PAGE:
American Ground Water Trust is a not-for-profit organization that
promotes public awareness of the environmental and economic importance
� This article may be reprinted for non-commercial educational purposes
provided it is used in its entirety and that reference is made to its
source as an article originally appearing in THE AMERICAN WELL OWNER,
Contamination of drinking water can be
even subtler than air. Pollutants that can enter a water supply are
frequently odorless, colorless and tasteless. A major concern for
infants is nitrates, which can cause serious illness. Other pollutants
come from septic tanks, drain fields or other on - site wastewater
systems that are not functioning properly. When individual or community
wells are used along with on-site wastewater systems, pollution can
occur if one of the systems is in disrepair.
Most large, public water supplies are
regulated by a State agency. The operators - usually a city - must test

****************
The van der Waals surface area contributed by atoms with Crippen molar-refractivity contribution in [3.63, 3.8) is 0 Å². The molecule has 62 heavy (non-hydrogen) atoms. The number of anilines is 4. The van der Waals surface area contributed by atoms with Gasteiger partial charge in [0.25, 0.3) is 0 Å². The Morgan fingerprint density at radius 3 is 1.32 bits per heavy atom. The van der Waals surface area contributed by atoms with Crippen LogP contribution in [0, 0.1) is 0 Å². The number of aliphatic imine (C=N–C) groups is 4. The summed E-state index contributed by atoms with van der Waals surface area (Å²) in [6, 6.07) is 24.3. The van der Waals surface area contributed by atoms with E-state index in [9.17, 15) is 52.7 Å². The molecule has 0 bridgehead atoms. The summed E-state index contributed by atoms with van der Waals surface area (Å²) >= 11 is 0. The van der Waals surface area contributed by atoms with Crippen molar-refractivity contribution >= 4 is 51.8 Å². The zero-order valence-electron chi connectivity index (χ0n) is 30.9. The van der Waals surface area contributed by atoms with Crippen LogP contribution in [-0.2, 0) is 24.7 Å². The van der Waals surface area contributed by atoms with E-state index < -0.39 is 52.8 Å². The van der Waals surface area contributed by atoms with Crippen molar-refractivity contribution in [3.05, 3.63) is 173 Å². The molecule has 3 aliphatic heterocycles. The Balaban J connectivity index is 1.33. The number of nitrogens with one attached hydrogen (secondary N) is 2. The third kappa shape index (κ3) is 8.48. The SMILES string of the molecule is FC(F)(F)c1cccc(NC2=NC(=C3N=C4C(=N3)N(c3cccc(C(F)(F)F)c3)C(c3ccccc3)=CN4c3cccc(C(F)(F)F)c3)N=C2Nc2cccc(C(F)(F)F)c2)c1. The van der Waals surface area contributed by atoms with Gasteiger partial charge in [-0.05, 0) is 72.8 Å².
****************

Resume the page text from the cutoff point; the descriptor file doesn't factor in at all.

and report frequently. Any failure to report or meet the purity
requirements is dealt with quickly.
Private systems may or may not be
regulated, depending on the laws in your State. While water quality
requirements generally fall under the federal Clean Water Act, many
States are allowed to set their own criteria and methods for regulating
small suppliers. It is these private systems that often have the most
problems. To compound the problem, small systems don't always have the
money needed to make major repairs.
The challenge for the homebuyer is
learning whether the water supplied to the home is actually fit to
drink. The system operator may not reveal this information unless under
a State or court order. The seller may not be aware of it, or may have
simply forgot: you can imagine the impact on the seller if they have to
say the water supply is bad. Large municipal systems are usually
reliable, but it never hurts to ask, particularly if you are moving into
an unfamiliar area. Private systems deserve a great deal of research.
The best place to find this information
is the State agency responsible for monitoring water supplies used for
If you take no other advice, you would be
wise to determine the quality of your drinking water, particularly if
you plan on living in the country where the system is private and drain